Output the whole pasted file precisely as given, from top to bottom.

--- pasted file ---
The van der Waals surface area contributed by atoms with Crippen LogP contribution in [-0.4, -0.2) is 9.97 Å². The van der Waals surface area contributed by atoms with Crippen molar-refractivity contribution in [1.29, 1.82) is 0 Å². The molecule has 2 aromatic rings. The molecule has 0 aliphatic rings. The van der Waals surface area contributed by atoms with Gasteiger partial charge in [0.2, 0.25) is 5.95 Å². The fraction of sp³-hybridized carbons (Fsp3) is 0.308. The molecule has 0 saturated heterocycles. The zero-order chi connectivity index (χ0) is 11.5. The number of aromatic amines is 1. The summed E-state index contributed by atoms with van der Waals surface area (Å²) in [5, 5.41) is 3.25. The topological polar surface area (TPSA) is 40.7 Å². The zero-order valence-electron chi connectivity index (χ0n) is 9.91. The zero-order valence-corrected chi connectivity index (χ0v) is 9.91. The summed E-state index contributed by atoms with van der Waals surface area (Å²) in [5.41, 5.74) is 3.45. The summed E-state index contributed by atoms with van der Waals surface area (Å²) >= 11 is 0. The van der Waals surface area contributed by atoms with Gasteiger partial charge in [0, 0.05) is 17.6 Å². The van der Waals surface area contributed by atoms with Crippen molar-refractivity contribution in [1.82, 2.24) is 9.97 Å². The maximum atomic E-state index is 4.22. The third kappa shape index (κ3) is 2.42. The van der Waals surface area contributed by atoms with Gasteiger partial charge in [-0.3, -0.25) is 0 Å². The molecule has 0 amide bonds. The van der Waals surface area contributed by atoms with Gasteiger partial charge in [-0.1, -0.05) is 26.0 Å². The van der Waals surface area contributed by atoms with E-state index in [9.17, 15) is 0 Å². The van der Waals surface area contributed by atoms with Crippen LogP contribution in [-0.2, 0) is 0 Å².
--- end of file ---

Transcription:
The van der Waals surface area contributed by atoms with Crippen LogP contribution in [-0.4, -0.2) is 9.97 Å². The van der Waals surface area contributed by atoms with Crippen molar-refractivity contribution in [1.29, 1.82) is 0 Å². The molecule has 2 aromatic rings. The molecule has 0 aliphatic rings. The van der Waals surface area contributed by atoms with Gasteiger partial charge in [0.2, 0.25) is 5.95 Å². The fraction of sp³-hybridized carbons (Fsp3) is 0.308. The molecule has 0 saturated heterocycles. The zero-order chi connectivity index (χ0) is 11.5. The number of aromatic amines is 1. The summed E-state index contributed by atoms with van der Waals surface area (Å²) in [5, 5.41) is 3.25. The topological polar surface area (TPSA) is 40.7 Å². The zero-order valence-electron chi connectivity index (χ0n) is 9.91. The zero-order valence-corrected chi connectivity index (χ0v) is 9.91. The summed E-state index contributed by atoms with van der Waals surface area (Å²) in [5.41, 5.74) is 3.45. The summed E-state index contributed by atoms with van der Waals surface area (Å²) >= 11 is 0. The van der Waals surface area contributed by atoms with Gasteiger partial charge in [0, 0.05) is 17.6 Å². The van der Waals surface area contributed by atoms with Crippen molar-refractivity contribution in [1.82, 2.24) is 9.97 Å². The maximum atomic E-state index is 4.22. The third kappa shape index (κ3) is 2.42. The van der Waals surface area contributed by atoms with Gasteiger partial charge in [-0.3, -0.25) is 0 Å². The molecule has 0 amide bonds. The van der Waals surface area contributed by atoms with Gasteiger partial charge in [-0.1, -0.05) is 26.0 Å². The van der Waals surface area contributed by atoms with E-state index in [9.17, 15) is 0 Å². The van der Waals surface area contributed by atoms with Crippen LogP contribution in [-0.2, 0) is 0 Å².